London Bridge Killer Should Have Been Assessed Before Release in Terror Case

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It was a matter of when, not if, the United Kingdom would be attacked by terrorists again. The when ended up being Friday.

The perpetrator this time was British citizen Usman Khan, 28, who police said stabbed two people to death and injured three others in the London Bridge area. Brave Londoners managed to restrain the assailant, and police shot and killed him.

The Islamic State terrorist group, also known as ISIS, claimed credit for the attack, but no evidence has yet emerged of direct ties between ISIS and Khan.

The dead were identified as Jack Merritt, 25, a course coordinator for an initiative called Learning Together, and Saskia Jones, 23, one of its volunteers.

Learning Together enables students from universities and prisons to study and learn together. Khan previously had been cited in the organization’s literature as an example of a successful case study.

Ultimately, there is no one else to blame for this attack except Khan. Still, we should expect further recriminations because this is one of those attacks where the authorities have not done all they may be reasonably expected to do to safeguard the public.

We are used to hearing that those who commit terror attacks in Europe were already on the radar of domestic security services for potential terror offences. However, Khan was not just on the radar; he had got out of jail only last year.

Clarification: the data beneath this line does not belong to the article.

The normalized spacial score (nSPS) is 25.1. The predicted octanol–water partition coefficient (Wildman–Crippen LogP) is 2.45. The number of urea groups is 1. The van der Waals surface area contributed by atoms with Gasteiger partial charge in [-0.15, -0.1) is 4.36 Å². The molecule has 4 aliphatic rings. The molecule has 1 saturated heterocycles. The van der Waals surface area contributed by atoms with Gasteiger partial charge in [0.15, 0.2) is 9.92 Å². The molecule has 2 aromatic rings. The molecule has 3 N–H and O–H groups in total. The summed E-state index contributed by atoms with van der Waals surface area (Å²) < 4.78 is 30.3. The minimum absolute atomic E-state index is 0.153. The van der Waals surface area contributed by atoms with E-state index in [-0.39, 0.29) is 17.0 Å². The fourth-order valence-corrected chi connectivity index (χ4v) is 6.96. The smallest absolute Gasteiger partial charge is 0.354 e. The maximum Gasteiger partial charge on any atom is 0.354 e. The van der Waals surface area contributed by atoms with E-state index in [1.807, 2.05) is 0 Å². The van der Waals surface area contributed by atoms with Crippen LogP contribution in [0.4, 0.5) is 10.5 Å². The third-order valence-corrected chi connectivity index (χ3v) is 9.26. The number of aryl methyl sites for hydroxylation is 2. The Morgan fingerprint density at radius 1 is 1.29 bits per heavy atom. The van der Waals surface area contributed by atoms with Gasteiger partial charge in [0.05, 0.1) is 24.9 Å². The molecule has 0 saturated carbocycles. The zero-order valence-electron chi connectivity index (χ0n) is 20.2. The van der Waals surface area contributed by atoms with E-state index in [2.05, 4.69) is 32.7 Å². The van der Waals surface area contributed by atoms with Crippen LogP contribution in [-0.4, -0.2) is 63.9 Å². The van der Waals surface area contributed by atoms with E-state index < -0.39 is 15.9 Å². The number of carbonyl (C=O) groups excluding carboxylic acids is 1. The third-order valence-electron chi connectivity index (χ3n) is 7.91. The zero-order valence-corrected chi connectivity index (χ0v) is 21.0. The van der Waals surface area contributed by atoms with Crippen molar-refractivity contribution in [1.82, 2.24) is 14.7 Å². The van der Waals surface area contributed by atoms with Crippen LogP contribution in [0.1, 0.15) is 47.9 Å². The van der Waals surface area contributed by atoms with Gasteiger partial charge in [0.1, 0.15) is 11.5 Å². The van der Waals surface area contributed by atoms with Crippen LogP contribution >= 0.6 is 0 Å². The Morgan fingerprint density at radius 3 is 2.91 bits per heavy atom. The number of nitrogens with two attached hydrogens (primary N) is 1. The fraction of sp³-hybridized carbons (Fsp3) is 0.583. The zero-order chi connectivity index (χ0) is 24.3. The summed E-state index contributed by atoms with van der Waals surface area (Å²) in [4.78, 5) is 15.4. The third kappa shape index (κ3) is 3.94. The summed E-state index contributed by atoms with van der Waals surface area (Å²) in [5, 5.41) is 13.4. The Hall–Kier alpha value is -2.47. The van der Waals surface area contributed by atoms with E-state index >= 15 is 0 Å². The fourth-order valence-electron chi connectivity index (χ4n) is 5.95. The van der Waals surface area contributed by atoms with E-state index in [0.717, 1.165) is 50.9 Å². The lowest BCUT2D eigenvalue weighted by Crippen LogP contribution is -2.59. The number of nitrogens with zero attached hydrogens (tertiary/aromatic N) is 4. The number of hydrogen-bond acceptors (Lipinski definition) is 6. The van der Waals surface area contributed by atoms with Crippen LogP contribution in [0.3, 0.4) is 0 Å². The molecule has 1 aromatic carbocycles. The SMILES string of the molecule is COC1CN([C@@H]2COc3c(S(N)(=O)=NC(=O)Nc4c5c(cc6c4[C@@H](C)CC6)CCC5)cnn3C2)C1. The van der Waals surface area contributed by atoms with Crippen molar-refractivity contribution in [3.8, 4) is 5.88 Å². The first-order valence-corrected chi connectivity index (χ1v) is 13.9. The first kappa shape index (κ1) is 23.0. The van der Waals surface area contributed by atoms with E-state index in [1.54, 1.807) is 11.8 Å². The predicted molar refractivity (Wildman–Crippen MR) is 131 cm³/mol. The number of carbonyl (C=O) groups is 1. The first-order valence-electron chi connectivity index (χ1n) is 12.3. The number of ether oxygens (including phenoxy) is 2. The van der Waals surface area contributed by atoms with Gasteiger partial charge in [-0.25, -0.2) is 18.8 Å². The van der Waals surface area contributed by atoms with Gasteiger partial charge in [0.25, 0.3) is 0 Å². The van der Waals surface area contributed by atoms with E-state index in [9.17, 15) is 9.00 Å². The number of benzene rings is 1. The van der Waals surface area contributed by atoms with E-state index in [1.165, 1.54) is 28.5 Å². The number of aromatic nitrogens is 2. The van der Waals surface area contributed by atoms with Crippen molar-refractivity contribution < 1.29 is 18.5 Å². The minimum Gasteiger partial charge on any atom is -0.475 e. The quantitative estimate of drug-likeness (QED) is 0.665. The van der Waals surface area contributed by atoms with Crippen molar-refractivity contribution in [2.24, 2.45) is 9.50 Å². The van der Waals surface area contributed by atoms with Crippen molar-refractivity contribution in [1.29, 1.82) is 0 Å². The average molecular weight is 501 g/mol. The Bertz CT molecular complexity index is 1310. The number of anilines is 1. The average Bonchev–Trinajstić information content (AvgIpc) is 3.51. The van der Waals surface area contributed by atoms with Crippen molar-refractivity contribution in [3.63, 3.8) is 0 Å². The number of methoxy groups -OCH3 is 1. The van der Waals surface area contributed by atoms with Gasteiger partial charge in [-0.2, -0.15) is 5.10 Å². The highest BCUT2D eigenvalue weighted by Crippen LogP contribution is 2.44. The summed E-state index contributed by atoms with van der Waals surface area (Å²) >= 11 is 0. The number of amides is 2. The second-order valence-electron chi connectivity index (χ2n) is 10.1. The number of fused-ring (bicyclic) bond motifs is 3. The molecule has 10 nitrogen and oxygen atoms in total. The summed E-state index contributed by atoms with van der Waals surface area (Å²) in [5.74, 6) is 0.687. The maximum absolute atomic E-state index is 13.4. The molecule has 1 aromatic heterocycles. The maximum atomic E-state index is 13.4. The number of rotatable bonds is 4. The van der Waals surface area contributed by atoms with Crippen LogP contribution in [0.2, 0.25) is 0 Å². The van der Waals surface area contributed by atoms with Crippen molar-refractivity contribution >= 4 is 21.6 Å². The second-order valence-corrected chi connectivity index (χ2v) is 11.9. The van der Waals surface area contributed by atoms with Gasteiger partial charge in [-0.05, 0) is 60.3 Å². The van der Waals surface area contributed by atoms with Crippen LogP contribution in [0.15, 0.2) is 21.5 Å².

Khan previously was part of a network of terrorists in the U.K., some of whom were jailed for planning attacks on the London Stock Exchange.

Authorities arrested Khan in December 2010 in connection with a plan to travel to Kashmir to establish a training camp that would produce terrorists to carry out attacks in the U.K.

Khan was jailed for an indeterminate length of time. The sentencing judge declared that he should not be freed until he no longer was a threat to the public.

However, this verdict was quashed at the Court of Appeal, where Khan’s indeterminate sentence was replaced by more lenient judges with a fixed one of 16 years.

Under U.K. law at the time, offenders were released halfway through their sentences. Since Khan’s initial arrest was in December 2010, he was eligible for release in December 2018.

Before he was freed, though, the parole board should have been asked to make an assessment of the effect on public safety. For unknown reasons, the board wasn’t asked to do so.

That was a major mistake: Khan clearly still posed a danger.

There will be political fallout: An election will take place Dec. 12 in Britain, and already a back-and-forth has occurred on Twitter over prison sentence guidelines between the Conservative government’s home secretary and the Labour Party’s former shadow home secretary.

Clips are circulating online from 2015 showing Labour’s far-left leader, Jeremy Corbyn, expressing unhappiness over British police being given permission to shoot and kill terrorists.

Still, such is the volatility of British politics that it is difficult to predict the extent to which recent events will influence the election. Easier to predict is that Khan’s attack will not be the last.

Islamist terrorists have been successfully striking within the U.K. for well over a decade now. With ISIS reeling but its ideology thriving, chances are they will be doing so in another 10 years as well.

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